Citation Formats

Hau-Riege, S. P., London, R. A., Bionta, R. M., McKernan, M. A., Baker, S. L., Krzywinski, J., Sobierajski, R., Nietubyc, R., Pelka, J. B., Jurek, M., Juha, L., Chalupsky, J., Cihelka, J., Hajkova, V., Velyhan, A., Krasa, J., Kuba, J., Tiedtke, K., Toleikis, S., Tschentscher, Th., Institute of Physics PAS, Al. Lotnikow 32/46, PL-02-668 Warsaw, Institute of Physics AS CR, Na Slovance 2, 182 21 Prague 8, Czech Technical University, Zikova 4, 166 36 Prague, HASYLAB/DESY, Notkestrasse 85, D-22603 Hamburg, Department of Cell and Molecular Biology, Biomedical Centre, Box 596, Uppsala University, SE-75124 Uppsala, Institut fuer Experimentelle Physik, Universitaet Duisburg-Essen, 47048 Duisburg, and Institut fuer Optik und Quantenelektronik, Universitaet Jena, 07793 Jena. Damage threshold of inorganic solids under free-electron-laser irradiation at 32.5 nm wavelength. United States: N. p., 2007. Web. doi:10.1063/1.2734366.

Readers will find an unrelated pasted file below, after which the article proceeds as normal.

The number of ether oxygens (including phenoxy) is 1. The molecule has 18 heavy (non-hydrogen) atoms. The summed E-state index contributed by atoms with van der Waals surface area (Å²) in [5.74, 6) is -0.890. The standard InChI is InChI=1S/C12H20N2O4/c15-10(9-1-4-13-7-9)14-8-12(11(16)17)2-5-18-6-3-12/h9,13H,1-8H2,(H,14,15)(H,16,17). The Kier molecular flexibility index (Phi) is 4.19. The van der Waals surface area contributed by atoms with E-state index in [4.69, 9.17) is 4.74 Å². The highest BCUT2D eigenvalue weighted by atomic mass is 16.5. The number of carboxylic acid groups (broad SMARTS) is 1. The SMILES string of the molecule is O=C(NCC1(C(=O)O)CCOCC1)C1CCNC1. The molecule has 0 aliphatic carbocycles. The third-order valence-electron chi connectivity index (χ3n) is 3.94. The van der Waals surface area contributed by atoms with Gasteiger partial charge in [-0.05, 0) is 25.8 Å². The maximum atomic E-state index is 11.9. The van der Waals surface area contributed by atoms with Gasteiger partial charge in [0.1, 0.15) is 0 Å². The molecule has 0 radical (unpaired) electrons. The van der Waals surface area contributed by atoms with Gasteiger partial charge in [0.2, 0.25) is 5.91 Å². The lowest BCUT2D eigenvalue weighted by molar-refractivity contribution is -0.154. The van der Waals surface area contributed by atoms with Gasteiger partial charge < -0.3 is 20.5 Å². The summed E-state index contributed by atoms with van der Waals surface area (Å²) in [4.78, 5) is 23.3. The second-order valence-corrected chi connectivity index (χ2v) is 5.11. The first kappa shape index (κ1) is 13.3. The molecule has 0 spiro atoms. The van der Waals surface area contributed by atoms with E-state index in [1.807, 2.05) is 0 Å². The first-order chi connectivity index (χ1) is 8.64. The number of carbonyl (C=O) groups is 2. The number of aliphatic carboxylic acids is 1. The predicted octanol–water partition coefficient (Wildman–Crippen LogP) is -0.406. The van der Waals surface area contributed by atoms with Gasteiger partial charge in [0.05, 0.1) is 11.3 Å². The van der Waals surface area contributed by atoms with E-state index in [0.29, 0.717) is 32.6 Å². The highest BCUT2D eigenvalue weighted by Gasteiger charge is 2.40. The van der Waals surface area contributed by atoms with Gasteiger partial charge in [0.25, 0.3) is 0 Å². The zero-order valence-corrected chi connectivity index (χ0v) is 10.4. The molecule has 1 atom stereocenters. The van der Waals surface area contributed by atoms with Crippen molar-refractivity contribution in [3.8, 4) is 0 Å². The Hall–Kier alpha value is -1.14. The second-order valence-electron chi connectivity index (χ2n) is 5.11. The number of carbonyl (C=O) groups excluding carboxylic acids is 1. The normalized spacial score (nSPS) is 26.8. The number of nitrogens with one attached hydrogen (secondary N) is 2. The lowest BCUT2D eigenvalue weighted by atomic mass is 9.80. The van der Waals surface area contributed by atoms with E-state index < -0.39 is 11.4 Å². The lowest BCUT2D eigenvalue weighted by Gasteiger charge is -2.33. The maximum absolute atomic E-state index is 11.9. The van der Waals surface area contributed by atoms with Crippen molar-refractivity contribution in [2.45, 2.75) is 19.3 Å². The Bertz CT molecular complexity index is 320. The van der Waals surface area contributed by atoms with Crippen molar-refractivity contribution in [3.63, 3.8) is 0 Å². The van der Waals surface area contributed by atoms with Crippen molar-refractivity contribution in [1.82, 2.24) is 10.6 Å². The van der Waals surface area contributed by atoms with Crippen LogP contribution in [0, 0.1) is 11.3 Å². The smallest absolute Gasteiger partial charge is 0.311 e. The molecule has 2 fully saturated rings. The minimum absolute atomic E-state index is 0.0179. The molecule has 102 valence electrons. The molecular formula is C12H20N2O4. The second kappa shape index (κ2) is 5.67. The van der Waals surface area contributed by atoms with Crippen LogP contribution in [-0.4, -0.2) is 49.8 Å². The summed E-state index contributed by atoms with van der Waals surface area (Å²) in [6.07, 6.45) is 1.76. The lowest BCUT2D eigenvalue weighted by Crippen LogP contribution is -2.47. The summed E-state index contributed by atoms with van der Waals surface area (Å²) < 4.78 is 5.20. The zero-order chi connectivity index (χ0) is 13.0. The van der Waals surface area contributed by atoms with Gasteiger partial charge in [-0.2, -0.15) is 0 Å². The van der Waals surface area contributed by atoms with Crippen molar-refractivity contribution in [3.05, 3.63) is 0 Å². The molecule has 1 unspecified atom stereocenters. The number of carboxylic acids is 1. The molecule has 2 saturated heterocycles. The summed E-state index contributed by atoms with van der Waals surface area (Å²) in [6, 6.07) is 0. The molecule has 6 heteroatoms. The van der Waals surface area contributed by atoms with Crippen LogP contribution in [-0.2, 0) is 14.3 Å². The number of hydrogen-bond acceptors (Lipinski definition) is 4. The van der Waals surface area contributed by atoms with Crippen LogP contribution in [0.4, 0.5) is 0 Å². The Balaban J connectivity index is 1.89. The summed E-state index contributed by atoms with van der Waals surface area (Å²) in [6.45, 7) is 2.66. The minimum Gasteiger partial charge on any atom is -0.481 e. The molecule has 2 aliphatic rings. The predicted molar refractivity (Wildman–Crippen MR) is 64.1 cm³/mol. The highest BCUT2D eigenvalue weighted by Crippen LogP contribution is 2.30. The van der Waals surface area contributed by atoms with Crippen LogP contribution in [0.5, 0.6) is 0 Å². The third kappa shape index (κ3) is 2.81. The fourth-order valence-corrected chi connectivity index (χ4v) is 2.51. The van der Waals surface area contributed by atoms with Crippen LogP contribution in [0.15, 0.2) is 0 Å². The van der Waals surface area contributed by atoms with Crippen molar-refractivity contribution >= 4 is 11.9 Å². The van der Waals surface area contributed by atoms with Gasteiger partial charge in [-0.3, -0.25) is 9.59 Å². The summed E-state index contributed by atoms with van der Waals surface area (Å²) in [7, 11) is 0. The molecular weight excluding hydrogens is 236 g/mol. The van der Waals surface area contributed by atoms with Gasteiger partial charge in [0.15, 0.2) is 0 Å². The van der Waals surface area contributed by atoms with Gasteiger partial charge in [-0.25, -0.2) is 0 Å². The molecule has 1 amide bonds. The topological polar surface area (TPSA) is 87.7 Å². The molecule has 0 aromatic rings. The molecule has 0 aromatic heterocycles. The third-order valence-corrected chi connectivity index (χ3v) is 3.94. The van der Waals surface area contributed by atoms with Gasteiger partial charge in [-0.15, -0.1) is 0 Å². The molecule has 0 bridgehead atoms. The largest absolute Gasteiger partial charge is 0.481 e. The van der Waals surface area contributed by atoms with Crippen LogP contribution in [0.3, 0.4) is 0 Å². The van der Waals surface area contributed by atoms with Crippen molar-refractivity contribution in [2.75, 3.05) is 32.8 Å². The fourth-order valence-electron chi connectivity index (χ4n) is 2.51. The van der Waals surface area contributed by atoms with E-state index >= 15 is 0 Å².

Hau-Riege, S. P., London, R. A., Bionta, R. M., McKernan, M. A., Baker, S. L., Krzywinski, J., Sobierajski, R., Nietubyc, R., Pelka, J. B., Jurek, M., Juha, L., Chalupsky, J., Cihelka, J., Hajkova, V., Velyhan, A., Krasa, J., Kuba, J., Tiedtke, K., Toleikis, S., Tschentscher, Th., Institute of Physics PAS, Al. Lotnikow 32/46, PL-02-668 Warsaw, Institute of Physics AS CR, Na Slovance 2, 182 21 Prague 8, Czech Technical University, Zikova 4, 166 36 Prague, HASYLAB/DESY, Notkestrasse 85, D-22603 Hamburg, Department of Cell and Molecular Biology, Biomedical Centre, Box 596, Uppsala University, SE-75124 Uppsala, Institut fuer Experimentelle Physik, Universitaet Duisburg-Essen, 47048 Duisburg, & Institut fuer Optik und Quantenelektronik, Universitaet Jena, 07793 Jena. Damage threshold of inorganic solids under free-electron-laser irradiation at 32.5 nm wavelength. United States. doi:10.1063/1.2734366.